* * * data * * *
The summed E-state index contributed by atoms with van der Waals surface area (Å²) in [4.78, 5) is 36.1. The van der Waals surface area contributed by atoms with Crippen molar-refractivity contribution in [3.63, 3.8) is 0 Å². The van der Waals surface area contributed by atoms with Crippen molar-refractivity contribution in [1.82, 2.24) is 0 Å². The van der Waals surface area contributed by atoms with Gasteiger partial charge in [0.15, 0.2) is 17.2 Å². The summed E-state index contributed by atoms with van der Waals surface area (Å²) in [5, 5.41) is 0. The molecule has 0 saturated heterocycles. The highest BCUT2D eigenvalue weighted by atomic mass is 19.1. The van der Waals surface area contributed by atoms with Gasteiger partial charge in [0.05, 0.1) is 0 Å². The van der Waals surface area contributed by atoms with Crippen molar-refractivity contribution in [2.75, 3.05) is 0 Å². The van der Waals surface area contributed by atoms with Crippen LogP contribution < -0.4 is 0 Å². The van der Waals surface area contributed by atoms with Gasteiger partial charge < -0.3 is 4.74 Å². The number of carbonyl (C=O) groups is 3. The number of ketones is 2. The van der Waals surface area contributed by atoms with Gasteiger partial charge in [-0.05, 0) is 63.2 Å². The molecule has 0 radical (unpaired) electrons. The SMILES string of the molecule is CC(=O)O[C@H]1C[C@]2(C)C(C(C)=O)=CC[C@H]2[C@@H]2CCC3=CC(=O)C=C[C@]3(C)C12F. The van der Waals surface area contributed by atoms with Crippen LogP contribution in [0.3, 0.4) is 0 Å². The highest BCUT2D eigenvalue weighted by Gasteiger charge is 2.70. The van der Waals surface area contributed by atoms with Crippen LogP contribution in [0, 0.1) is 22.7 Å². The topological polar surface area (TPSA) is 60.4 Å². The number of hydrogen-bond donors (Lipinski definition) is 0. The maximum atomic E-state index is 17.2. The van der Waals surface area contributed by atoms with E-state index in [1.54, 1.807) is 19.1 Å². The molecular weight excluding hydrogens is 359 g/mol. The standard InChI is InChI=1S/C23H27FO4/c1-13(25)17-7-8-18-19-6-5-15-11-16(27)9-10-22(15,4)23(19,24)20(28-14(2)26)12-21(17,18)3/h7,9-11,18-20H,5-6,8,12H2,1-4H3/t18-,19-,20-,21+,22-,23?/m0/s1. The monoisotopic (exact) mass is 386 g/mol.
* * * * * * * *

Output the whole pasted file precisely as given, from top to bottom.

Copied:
The summed E-state index contributed by atoms with van der Waals surface area (Å²) in [4.78, 5) is 36.1. The van der Waals surface area contributed by atoms with Crippen molar-refractivity contribution in [3.63, 3.8) is 0 Å². The van der Waals surface area contributed by atoms with Crippen molar-refractivity contribution in [1.82, 2.24) is 0 Å². The van der Waals surface area contributed by atoms with Gasteiger partial charge in [0.15, 0.2) is 17.2 Å². The summed E-state index contributed by atoms with van der Waals surface area (Å²) in [5, 5.41) is 0. The molecule has 0 saturated heterocycles. The highest BCUT2D eigenvalue weighted by atomic mass is 19.1. The van der Waals surface area contributed by atoms with Gasteiger partial charge in [0.05, 0.1) is 0 Å². The van der Waals surface area contributed by atoms with Crippen molar-refractivity contribution in [2.75, 3.05) is 0 Å². The van der Waals surface area contributed by atoms with Crippen LogP contribution < -0.4 is 0 Å². The van der Waals surface area contributed by atoms with Gasteiger partial charge < -0.3 is 4.74 Å². The number of carbonyl (C=O) groups is 3. The number of ketones is 2. The van der Waals surface area contributed by atoms with Gasteiger partial charge in [-0.05, 0) is 63.2 Å². The molecule has 0 radical (unpaired) electrons. The SMILES string of the molecule is CC(=O)O[C@H]1C[C@]2(C)C(C(C)=O)=CC[C@H]2[C@@H]2CCC3=CC(=O)C=C[C@]3(C)C12F. The van der Waals surface area contributed by atoms with Crippen LogP contribution in [0.3, 0.4) is 0 Å². The highest BCUT2D eigenvalue weighted by Gasteiger charge is 2.70. The van der Waals surface area contributed by atoms with Crippen LogP contribution in [0, 0.1) is 22.7 Å². The topological polar surface area (TPSA) is 60.4 Å². The number of hydrogen-bond donors (Lipinski definition) is 0. The maximum atomic E-state index is 17.2. The van der Waals surface area contributed by atoms with E-state index in [1.54, 1.807) is 19.1 Å². The molecular weight excluding hydrogens is 359 g/mol. The standard InChI is InChI=1S/C23H27FO4/c1-13(25)17-7-8-18-19-6-5-15-11-16(27)9-10-22(15,4)23(19,24)20(28-14(2)26)12-21(17,18)3/h7,9-11,18-20H,5-6,8,12H2,1-4H3/t18-,19-,20-,21+,22-,23?/m0/s1. The monoisotopic (exact) mass is 386 g/mol.